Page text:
Champaign circuit clerk among those working on potential issues with legal pot

Champaign circuit clerk among those working on potential issues with legal pot

URBANA — Champaign County Circuit Clerk Katie Blakeman is working behind the scenes to prepare for what's coming when and if recreational cannabis for adults is legalized in Illinois.

That legislation could be introduced as soon as next week.

"I am the co-chair of the legislative committee of the Illinois Association of Court Clerks," said Blakeman, the elected keeper of Champaign County court records since 2012.

That organization has been working for the last several years "to get a seat at the table on legislation that affects the courts" before it's enacted.

Someone must have heard them.

Blakeman has been part of a working group convened by Deputy Governor Christian Mitchell and bill co-sponsors Sen. Heather Steans, D-Chicago, and Rep. Kelly Cassidy, D-Chicago, that's been meeting for about three months.

The group is brainstorming how to deal with issues that will come up when legalized cannabis rolls out.

Those include equity and finance, public education and awareness, record expungement and criminal justice, home growing, licensing and market size, tax structure, and revenue allocation.

Blakeman has been serving on the expungement and criminal-justice working group. For the last few years, her office has hosted expungement seminars in Urbana to help people convicted of crimes navigate the court system to rid themselves of their unpleasant history.

She said the sponsors of the bill to legalize recreational pot want a mechanism in place to allow people convicted of minor cannabis possession charges to shed that past without having to go through a lengthy, complicated petition process.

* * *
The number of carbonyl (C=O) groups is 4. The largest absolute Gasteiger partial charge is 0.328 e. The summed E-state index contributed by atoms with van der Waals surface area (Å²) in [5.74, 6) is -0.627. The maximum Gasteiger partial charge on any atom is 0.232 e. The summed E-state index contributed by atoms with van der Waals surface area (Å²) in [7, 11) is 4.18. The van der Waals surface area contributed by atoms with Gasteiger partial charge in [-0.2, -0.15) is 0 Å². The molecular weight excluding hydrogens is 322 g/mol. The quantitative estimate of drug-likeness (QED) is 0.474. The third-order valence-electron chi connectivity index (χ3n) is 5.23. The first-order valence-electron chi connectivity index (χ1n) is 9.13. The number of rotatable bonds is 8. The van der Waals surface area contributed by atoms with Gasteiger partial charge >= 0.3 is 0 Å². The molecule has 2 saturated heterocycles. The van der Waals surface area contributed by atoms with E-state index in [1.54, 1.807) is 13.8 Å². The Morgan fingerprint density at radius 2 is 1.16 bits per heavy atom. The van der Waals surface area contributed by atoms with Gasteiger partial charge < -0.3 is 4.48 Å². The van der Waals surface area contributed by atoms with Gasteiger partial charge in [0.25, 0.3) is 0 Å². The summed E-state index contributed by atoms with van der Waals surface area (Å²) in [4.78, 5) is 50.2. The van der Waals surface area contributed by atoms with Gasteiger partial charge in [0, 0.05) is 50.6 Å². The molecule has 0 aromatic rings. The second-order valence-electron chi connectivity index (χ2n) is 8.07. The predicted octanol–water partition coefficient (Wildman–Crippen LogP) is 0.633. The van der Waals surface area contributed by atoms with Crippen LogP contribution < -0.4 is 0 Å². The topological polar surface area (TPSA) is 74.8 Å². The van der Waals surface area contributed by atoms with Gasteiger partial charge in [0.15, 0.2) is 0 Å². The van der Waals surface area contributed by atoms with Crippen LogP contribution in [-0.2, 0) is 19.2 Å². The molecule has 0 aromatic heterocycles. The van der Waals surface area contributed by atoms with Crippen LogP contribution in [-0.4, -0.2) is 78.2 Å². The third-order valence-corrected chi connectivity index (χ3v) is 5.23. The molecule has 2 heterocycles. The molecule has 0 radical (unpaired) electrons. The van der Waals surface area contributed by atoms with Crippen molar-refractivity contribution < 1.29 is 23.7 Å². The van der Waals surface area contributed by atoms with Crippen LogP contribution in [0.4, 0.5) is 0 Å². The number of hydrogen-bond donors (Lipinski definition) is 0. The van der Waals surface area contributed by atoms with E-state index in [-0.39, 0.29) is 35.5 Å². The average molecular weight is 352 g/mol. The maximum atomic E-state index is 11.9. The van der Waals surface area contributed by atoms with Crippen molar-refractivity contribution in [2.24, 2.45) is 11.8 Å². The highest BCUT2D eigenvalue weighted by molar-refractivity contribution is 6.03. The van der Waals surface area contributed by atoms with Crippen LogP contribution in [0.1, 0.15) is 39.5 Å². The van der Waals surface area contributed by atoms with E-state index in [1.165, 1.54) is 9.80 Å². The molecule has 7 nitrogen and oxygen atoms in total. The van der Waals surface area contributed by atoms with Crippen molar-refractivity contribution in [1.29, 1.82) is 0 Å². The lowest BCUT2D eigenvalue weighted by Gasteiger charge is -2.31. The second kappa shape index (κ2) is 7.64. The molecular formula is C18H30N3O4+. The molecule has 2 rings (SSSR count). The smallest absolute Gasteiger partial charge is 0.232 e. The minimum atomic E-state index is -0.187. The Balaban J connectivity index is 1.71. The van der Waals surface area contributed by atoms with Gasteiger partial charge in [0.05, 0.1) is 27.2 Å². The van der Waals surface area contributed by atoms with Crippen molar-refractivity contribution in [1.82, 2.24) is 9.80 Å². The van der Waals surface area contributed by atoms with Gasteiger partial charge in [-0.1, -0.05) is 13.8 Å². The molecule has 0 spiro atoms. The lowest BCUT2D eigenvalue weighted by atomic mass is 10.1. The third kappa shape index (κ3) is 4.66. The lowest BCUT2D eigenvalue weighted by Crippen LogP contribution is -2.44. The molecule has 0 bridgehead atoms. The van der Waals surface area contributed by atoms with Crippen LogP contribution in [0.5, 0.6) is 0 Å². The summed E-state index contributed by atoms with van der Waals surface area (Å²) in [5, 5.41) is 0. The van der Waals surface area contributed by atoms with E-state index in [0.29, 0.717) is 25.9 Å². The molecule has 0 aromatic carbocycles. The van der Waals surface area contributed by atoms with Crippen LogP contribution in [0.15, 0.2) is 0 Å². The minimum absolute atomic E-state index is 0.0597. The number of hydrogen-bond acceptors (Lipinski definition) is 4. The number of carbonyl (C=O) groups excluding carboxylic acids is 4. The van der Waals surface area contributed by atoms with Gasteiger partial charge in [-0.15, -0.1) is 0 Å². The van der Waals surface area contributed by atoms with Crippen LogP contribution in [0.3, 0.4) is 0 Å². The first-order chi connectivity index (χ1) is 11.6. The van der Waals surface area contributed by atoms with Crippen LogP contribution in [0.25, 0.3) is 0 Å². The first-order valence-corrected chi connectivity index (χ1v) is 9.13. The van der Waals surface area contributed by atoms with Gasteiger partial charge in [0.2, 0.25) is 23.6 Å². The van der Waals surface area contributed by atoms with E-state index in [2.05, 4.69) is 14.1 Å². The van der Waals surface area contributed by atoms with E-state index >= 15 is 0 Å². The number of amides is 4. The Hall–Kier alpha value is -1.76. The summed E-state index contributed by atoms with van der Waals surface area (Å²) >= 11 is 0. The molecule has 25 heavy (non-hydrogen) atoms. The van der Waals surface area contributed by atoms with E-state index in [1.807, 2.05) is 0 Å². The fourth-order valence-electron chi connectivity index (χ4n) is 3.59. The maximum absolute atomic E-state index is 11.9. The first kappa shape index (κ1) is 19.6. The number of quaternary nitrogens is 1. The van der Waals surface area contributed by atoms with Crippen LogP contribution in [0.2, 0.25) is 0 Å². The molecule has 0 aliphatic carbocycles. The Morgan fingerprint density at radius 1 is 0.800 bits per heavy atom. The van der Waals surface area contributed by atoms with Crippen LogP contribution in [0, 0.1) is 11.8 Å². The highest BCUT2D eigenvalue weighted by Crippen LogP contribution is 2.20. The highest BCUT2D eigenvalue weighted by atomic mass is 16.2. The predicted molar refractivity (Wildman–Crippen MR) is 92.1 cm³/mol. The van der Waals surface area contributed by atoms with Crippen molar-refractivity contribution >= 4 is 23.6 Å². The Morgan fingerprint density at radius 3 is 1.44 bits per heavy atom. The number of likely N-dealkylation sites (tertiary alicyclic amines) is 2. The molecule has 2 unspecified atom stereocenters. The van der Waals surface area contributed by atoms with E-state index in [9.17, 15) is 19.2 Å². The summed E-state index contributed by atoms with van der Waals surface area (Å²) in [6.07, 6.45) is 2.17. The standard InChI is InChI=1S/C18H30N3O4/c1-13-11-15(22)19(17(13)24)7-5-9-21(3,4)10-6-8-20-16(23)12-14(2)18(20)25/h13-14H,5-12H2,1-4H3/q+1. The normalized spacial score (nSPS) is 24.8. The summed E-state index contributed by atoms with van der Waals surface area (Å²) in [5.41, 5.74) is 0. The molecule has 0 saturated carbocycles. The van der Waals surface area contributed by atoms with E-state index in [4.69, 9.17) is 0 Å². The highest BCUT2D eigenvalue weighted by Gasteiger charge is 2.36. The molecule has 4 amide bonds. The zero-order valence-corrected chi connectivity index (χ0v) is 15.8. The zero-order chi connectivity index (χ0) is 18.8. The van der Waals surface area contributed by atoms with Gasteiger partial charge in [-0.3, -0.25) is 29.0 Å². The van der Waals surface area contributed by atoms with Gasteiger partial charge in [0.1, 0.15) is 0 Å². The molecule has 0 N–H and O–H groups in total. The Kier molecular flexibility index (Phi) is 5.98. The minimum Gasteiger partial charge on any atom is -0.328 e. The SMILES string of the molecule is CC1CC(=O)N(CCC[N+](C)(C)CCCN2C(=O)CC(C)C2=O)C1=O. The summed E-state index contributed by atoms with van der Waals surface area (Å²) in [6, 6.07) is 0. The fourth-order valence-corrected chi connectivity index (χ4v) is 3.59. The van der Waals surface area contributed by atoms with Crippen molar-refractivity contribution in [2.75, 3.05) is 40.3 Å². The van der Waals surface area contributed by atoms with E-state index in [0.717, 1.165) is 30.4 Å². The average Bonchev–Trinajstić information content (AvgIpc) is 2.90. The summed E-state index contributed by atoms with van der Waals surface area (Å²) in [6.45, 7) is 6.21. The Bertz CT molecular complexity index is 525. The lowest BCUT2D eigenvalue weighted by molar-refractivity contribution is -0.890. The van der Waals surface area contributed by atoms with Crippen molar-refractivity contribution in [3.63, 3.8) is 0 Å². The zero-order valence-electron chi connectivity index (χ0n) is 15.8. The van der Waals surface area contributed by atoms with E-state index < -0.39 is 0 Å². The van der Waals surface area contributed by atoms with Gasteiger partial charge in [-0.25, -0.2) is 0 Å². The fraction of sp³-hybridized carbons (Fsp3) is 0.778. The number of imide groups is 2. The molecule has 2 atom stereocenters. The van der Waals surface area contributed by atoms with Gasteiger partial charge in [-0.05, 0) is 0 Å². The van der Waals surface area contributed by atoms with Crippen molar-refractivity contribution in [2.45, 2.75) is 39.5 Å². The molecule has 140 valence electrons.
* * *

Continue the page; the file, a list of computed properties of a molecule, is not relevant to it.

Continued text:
"We met the last three weeks in a row to discuss the procedures by which past offenses of cannabis could be cleared. We are trying to work with Illinois State Police, the Supreme Court and the State's Attorney's Association to look at what would be the most efficient way possible to address past records," she said.

Blakeman said the court clerks are "concerned about the amount of time it will take and the amount of staff hours it may take" to identify those records but are excited to be included in figuring out how it should be done rather than having an onerous procedure dictated to them.

One of the suggestions is that electronic court records would get priority for expungement.

"One thing some legislators were not aware of is that the physical record is also public. If we were to prioritize electronic records, that helps. But if we don't seal or expunge physical records, it would still be possible to be made public," she said.

Blakeman said some legislators also assumed that Illinois State Police would have all records of cannabis convictions, but Blakeman noted that anyone not fingerprinted would not be in the state police records system. Someone arrested for a small amount of cannabis could very well have been given a notice to appear in court by police rather than being arrested and fingerprinted, so a record of their conviction would be found at the county circuit clerk level.

"The intent is that the records would be identified by Illinois State Police and counties and state's attorneys would review them for eligibility (for expungement) and a judge will make a final determination," she said.

Blakeman said as a mother of three young children, she would like to see improved training for police to determine impairment while driving and more education for youth about all controlled substances — alcohol, tobacco and prescription drugs.

But the association of court clerks is not taking a position on the legalization of recreational cannabis.

"We are interested in helping legislators achieve legislative intent with procedural accuracy," she said.